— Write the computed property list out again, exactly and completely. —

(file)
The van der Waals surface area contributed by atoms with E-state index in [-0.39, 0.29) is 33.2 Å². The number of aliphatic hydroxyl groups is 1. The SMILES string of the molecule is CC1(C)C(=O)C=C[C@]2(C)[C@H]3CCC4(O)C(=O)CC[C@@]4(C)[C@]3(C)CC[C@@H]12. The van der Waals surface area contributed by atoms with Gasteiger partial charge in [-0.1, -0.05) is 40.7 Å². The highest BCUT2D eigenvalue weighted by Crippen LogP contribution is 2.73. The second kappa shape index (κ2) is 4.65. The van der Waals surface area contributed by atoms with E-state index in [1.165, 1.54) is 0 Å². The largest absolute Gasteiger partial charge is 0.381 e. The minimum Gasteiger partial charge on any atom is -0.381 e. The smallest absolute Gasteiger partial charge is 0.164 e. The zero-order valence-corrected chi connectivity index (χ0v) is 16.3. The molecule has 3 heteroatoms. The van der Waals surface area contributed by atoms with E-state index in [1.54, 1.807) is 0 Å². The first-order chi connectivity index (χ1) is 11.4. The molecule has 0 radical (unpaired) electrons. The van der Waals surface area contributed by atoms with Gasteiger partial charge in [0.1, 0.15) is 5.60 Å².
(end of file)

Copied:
The van der Waals surface area contributed by atoms with E-state index in [-0.39, 0.29) is 33.2 Å². The number of aliphatic hydroxyl groups is 1. The SMILES string of the molecule is CC1(C)C(=O)C=C[C@]2(C)[C@H]3CCC4(O)C(=O)CC[C@@]4(C)[C@]3(C)CC[C@@H]12. The van der Waals surface area contributed by atoms with Gasteiger partial charge in [-0.1, -0.05) is 40.7 Å². The highest BCUT2D eigenvalue weighted by Crippen LogP contribution is 2.73. The second kappa shape index (κ2) is 4.65. The van der Waals surface area contributed by atoms with E-state index in [1.165, 1.54) is 0 Å². The largest absolute Gasteiger partial charge is 0.381 e. The minimum Gasteiger partial charge on any atom is -0.381 e. The smallest absolute Gasteiger partial charge is 0.164 e. The zero-order valence-corrected chi connectivity index (χ0v) is 16.3. The molecule has 3 heteroatoms. The van der Waals surface area contributed by atoms with E-state index in [1.54, 1.807) is 0 Å². The first-order chi connectivity index (χ1) is 11.4. The molecule has 0 radical (unpaired) electrons. The van der Waals surface area contributed by atoms with Gasteiger partial charge in [0.1, 0.15) is 5.60 Å².